CMYK stands for Cyan-Magenta-Yellow and Key color (black). These are the primary colors for the translucent ink used in offset lithography (printing). When you subtract all four CMYK colors, you get the white of the paper (no color). That’s why CMYK is called “subtractive color”. After the jump, learn more!
Click on the image below to view a much larger version.
The color wheel above shows three colors in addition to the primary colors. In between each pair of primaries is a secondary color: a mix of two primaries. Cyan and magenta make blue. Magenta and yellow make red. Yellow and cyan make green.
I’ve shown a formula for each color. The numbers are the respective percentages of Cyan, Magenta, Yellow and black (K) in each hue. These are the numbers you would put in as the CMYK values in the Color Picker.
Mixing CMYK Color
When you add cyan, magenta, and yellow together, you get black – in theory. In reality, it’s a murky soft black, so printing a rich black requires the addition of black ink, referred to as the Key color. Mixing these four colors together in various ways gives us almost all the colors in the rainbow.
Out of Gamut
Many colors which are visible to the naked eye are not reproducible on a printing press with CMYK. These colors are called “out of gamut”. We can get pretty close, though. Photoshop and Illustrator have commands you can use that bring your colors back into gamut, so that they print a predictable color.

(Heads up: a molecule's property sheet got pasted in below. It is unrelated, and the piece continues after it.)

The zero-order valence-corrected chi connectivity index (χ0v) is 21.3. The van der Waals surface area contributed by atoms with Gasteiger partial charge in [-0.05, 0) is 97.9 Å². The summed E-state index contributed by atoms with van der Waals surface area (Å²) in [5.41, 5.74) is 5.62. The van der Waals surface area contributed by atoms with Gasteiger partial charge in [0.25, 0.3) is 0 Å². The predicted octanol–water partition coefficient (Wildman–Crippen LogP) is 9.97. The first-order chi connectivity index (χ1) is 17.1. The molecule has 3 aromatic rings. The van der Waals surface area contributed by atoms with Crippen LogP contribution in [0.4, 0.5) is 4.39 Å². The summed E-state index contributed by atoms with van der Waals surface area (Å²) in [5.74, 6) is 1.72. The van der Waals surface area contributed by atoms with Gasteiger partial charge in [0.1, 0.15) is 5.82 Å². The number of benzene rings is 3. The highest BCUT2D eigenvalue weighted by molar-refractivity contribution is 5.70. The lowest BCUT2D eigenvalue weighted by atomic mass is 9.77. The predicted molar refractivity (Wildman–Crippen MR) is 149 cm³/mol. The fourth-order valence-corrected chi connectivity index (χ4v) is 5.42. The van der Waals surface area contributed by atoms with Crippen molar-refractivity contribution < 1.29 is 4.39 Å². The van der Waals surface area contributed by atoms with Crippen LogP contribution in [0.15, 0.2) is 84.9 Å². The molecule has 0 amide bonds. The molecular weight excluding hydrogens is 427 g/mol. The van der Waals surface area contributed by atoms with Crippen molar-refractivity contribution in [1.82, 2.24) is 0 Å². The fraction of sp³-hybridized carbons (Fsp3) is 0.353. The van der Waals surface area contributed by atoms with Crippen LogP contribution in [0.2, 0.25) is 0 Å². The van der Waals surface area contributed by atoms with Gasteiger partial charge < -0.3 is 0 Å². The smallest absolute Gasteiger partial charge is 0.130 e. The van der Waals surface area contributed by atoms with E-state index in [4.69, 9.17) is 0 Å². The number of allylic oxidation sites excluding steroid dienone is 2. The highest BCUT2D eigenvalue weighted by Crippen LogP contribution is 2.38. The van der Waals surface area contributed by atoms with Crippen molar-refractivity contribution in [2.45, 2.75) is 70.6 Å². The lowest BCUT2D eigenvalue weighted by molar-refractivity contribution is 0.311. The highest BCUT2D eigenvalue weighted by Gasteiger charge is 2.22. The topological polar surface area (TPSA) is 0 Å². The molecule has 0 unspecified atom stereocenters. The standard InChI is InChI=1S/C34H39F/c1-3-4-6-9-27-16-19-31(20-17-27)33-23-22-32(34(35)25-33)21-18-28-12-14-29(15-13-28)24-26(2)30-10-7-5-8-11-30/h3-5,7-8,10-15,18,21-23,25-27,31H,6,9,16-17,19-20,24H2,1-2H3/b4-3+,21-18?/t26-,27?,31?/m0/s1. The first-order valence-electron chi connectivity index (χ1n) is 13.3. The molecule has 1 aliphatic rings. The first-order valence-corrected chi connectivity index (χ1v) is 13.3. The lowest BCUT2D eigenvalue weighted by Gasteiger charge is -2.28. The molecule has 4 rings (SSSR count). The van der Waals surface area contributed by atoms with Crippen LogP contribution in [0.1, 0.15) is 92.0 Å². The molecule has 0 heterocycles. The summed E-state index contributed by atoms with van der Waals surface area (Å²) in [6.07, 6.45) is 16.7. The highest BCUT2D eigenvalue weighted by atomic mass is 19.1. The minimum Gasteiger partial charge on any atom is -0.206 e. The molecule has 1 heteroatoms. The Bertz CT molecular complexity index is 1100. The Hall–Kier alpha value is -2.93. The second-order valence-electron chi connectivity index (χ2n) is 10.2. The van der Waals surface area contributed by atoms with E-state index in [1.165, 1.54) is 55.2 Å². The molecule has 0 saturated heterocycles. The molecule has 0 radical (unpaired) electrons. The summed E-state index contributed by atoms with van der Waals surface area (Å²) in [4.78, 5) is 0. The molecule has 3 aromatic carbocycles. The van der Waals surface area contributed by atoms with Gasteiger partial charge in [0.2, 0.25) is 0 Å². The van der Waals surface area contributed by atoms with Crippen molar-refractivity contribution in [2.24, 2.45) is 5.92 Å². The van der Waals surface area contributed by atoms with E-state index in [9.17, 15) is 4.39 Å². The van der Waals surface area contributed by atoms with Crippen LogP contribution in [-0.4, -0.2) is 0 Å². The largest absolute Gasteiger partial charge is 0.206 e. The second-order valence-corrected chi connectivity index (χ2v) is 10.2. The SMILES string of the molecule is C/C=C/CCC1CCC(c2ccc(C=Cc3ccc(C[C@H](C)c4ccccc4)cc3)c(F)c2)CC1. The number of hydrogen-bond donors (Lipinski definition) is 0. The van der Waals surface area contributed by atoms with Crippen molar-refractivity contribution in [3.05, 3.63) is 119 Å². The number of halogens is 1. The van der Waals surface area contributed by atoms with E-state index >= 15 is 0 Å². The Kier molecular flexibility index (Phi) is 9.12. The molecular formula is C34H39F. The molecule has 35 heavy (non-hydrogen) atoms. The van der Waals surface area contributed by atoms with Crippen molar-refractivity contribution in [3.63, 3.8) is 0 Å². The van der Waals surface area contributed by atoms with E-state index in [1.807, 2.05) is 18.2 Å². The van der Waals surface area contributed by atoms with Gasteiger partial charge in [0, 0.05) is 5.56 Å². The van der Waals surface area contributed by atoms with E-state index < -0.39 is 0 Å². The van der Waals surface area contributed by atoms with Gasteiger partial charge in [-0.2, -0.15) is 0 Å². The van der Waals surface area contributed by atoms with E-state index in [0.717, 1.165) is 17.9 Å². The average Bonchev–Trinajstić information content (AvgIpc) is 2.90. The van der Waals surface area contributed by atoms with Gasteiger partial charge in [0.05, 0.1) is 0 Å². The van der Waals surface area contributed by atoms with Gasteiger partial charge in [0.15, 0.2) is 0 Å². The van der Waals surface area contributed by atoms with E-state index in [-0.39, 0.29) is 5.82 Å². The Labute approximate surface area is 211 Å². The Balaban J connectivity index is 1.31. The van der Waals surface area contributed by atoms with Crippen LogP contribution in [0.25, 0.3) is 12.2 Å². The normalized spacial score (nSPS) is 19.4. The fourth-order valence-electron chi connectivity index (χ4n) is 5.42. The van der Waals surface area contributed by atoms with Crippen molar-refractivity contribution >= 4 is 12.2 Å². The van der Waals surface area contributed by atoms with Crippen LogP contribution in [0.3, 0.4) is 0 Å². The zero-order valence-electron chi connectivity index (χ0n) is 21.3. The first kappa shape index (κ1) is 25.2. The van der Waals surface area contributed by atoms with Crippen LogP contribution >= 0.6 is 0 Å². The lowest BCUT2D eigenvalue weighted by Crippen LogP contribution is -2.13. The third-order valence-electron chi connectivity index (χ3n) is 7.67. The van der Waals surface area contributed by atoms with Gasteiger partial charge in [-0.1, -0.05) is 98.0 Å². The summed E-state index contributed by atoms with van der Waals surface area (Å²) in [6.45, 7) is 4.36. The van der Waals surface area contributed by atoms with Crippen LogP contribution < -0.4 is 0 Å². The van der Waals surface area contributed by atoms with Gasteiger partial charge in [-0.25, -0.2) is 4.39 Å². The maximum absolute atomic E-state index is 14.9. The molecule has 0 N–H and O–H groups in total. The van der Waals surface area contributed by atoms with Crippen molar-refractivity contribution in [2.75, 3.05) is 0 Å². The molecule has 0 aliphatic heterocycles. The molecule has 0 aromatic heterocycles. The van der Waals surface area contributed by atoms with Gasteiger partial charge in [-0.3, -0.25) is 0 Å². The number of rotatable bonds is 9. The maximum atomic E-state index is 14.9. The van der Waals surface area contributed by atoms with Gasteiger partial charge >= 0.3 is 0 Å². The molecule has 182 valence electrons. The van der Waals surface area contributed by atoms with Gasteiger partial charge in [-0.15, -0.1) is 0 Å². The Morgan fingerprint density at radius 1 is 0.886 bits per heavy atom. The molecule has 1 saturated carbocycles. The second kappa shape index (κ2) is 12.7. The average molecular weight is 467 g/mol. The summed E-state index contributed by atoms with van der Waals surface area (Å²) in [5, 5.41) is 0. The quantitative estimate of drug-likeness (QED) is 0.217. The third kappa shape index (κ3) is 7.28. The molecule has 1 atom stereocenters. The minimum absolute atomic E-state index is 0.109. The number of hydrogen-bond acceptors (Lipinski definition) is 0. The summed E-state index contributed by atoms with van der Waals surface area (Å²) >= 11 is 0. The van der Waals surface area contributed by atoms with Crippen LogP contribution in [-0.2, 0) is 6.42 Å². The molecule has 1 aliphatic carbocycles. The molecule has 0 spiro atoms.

In the Color Picker, look for an icon of a little triangle, with an exclamation point inside, next to the current color: If you see that icon, your chosen color will not print in CMYK. Click on the triangle to choose the closest in-gamut color.
Four-Color Process Printing
In four-color offset lithography (also known as process printing), a full-color image is separated into four plates. These plates look somewhat like photo negatives after they are etched. The black areas of the plate hold no ink. Conversely, the lighter the etched area on a plate, the more ink it will hold. There is one plate each for cyan, magenta, yellow, and black.
Plates printed for process printing such as these are not printed with solid ink*. They are actually comprised of patterns of dots we cannot distinguish with the naked eye. Try looking at a magazine ad through a magnifying lens some time. It’ll look something like this:
Each of the four plates is printed in a grid of dots. So that the dots are not overlaid exactly on top of each other, the grid for each plate is turned at a different angle. The black grid is at 45°, magenta is at 75°, yellow is at 90°, and cyan is at 105°. When printed together, they form a rosette pattern.
*Solid ink is printed when we use spot colors.